Actually, that’s more than just a guess. I’ve had numerous encounters with well meaning, well-mannered students and adults who held school doors open for me based on appearance alone. I was well dressed, I was polite, I acted as though I had every right to come into that building so they held the door for me. In fact, I’ve had more doors held open for me at schools than I have at businesses. Some of those businesses thought I was a salesperson, and so put me through a battery of questions before verifying my appointment and letting me in – which sort of gives some idea as to what they perceive as a “threat.” I appreciate the fact that I don’t look like a threat, but if we could tell based solely on appearances that someone was planning to commit mass murder in a school or business, we’d arrest that person on sight. Not every person about to cause a problem looks as though they’re about to cause a problem. Not every killer will be dressed in black para-military clothing from head to toe, or strolling through your parking lot carrying a long gun. Sometimes a killer will look just like a student or employee – because sometimes they are a student or employee – and if the threat is already inside your “secured” perimeter, what then?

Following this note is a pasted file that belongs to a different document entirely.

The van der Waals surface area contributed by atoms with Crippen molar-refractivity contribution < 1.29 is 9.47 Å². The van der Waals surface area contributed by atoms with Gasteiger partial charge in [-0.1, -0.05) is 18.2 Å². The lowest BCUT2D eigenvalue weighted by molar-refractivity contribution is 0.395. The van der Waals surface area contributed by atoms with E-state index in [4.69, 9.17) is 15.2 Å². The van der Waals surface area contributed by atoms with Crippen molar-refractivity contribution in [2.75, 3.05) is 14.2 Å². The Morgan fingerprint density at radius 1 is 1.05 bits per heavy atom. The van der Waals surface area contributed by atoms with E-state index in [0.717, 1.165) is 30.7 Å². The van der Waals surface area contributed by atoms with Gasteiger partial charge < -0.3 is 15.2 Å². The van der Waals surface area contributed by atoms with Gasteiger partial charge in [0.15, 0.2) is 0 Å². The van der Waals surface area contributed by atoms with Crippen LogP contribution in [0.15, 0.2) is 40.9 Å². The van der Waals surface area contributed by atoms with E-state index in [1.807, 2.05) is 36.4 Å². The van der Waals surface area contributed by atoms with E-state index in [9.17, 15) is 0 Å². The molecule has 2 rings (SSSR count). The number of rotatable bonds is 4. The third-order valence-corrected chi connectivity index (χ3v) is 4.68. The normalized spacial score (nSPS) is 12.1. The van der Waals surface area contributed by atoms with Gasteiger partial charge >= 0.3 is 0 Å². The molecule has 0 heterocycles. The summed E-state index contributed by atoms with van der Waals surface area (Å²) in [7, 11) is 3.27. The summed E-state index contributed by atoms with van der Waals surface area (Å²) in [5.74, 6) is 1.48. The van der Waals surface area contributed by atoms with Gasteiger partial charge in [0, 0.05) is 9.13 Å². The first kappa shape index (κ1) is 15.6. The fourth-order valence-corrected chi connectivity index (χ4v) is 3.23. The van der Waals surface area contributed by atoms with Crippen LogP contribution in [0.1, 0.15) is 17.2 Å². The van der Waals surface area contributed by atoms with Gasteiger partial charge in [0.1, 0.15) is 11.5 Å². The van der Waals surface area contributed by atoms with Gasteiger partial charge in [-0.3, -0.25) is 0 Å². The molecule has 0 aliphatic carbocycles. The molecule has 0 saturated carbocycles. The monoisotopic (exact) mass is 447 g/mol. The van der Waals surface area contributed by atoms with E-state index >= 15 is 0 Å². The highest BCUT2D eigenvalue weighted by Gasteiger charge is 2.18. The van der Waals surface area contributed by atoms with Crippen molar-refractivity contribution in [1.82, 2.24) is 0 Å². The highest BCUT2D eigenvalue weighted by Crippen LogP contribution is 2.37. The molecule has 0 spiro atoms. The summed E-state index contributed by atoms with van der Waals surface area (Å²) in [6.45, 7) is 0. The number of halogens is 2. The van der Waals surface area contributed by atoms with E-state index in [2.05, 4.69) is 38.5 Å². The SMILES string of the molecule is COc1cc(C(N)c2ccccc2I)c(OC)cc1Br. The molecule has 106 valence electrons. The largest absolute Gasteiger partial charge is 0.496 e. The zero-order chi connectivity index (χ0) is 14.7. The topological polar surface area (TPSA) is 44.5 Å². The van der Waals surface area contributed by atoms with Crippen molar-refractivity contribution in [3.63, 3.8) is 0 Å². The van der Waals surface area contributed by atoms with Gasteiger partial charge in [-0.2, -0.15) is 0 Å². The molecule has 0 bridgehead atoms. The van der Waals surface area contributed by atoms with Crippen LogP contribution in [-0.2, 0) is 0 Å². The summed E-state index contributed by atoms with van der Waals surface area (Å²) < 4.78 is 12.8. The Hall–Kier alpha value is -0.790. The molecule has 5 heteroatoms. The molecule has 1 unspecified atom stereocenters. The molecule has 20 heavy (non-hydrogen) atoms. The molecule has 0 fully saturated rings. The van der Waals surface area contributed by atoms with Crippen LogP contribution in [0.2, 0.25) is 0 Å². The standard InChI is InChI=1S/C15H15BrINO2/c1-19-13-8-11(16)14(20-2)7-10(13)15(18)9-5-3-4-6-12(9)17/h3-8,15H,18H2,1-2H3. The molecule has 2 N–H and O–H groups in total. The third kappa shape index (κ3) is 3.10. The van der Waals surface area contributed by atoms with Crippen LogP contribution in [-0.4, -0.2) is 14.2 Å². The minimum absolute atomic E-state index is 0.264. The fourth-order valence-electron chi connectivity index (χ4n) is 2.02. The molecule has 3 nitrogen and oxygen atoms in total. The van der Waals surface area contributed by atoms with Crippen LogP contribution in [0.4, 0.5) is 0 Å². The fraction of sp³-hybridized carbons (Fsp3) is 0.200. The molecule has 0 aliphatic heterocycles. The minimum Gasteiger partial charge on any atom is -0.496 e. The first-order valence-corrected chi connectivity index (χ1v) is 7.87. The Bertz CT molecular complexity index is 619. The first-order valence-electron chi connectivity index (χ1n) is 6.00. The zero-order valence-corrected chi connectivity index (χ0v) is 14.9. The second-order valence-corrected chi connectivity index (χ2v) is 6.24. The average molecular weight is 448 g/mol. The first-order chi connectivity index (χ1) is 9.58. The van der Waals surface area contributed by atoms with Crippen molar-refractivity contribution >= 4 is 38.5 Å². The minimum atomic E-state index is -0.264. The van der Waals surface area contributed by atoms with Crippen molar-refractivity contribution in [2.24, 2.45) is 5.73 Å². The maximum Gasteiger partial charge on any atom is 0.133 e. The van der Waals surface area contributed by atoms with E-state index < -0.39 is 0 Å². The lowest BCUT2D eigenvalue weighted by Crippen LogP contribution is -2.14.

Run – Hide – Fight . . . keep your options open by practicing all of them.

About the Author
Jim Sharp

A highly-sought trainer, presenter, and author, Jim Sharp is a veteran Emergency Manager and one of fewer than 500 FEMA-certified Master Professional Continuity Practitioners nationwide. Prior to starting his own firm in 2010, he spent the immediately previous 10 years with an Illinois jurisdiction as their Emergency Management Agency's Field Training Officer, Public Information Officer, and Assistant Coordinator. Jim has trained literally thousands of people – civilians and first responders - on topics that include continuity of operations, CERT, cybersecurity, pandemic preparedness, incident command, the National Incident Management System, and many more. He currently chairs both the COAD and Long-term Recovery Committees for Warren County, Missouri and voluntarily serves as Deputy Emergency Operations Center Director for the Warren County Emergency Management Agency.